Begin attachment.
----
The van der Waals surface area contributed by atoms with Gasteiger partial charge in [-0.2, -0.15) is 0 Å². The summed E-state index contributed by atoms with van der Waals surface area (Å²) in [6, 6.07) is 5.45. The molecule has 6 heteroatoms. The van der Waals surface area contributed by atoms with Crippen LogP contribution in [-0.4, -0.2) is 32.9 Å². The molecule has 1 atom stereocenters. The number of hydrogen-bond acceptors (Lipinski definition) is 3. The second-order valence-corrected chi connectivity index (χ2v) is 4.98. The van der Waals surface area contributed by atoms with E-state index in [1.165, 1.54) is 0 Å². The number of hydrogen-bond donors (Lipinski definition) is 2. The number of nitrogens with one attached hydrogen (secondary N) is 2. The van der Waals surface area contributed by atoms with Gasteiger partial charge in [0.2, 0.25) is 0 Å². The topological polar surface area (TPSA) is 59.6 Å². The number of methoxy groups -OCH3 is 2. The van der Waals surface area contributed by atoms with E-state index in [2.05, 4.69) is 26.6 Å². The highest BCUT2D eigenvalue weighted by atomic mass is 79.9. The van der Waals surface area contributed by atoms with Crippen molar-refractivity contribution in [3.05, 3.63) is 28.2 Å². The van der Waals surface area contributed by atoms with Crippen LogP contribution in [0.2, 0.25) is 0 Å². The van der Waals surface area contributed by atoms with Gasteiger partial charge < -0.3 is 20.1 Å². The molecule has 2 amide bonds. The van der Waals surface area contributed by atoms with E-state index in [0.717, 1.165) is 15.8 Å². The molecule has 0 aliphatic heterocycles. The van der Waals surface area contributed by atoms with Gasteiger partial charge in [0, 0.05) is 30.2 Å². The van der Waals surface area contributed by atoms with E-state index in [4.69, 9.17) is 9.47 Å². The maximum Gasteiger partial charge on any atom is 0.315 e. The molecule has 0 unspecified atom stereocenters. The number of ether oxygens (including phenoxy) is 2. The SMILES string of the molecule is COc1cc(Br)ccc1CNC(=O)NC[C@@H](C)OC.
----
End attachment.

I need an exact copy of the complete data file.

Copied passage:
The van der Waals surface area contributed by atoms with Gasteiger partial charge in [-0.2, -0.15) is 0 Å². The summed E-state index contributed by atoms with van der Waals surface area (Å²) in [6, 6.07) is 5.45. The molecule has 6 heteroatoms. The van der Waals surface area contributed by atoms with Crippen LogP contribution in [-0.4, -0.2) is 32.9 Å². The molecule has 1 atom stereocenters. The number of hydrogen-bond acceptors (Lipinski definition) is 3. The second-order valence-corrected chi connectivity index (χ2v) is 4.98. The van der Waals surface area contributed by atoms with E-state index in [1.165, 1.54) is 0 Å². The number of hydrogen-bond donors (Lipinski definition) is 2. The number of nitrogens with one attached hydrogen (secondary N) is 2. The van der Waals surface area contributed by atoms with Gasteiger partial charge in [0.2, 0.25) is 0 Å². The topological polar surface area (TPSA) is 59.6 Å². The number of methoxy groups -OCH3 is 2. The van der Waals surface area contributed by atoms with E-state index in [2.05, 4.69) is 26.6 Å². The highest BCUT2D eigenvalue weighted by atomic mass is 79.9. The van der Waals surface area contributed by atoms with Crippen molar-refractivity contribution in [3.05, 3.63) is 28.2 Å². The van der Waals surface area contributed by atoms with Crippen LogP contribution in [0.2, 0.25) is 0 Å². The van der Waals surface area contributed by atoms with Gasteiger partial charge < -0.3 is 20.1 Å². The molecule has 2 amide bonds. The van der Waals surface area contributed by atoms with E-state index in [0.717, 1.165) is 15.8 Å². The molecule has 0 aliphatic heterocycles. The van der Waals surface area contributed by atoms with Gasteiger partial charge in [0, 0.05) is 30.2 Å². The van der Waals surface area contributed by atoms with E-state index in [4.69, 9.17) is 9.47 Å². The maximum Gasteiger partial charge on any atom is 0.315 e. The molecule has 0 unspecified atom stereocenters. The number of ether oxygens (including phenoxy) is 2. The SMILES string of the molecule is COc1cc(Br)ccc1CNC(=O)NC[C@@H](C)OC.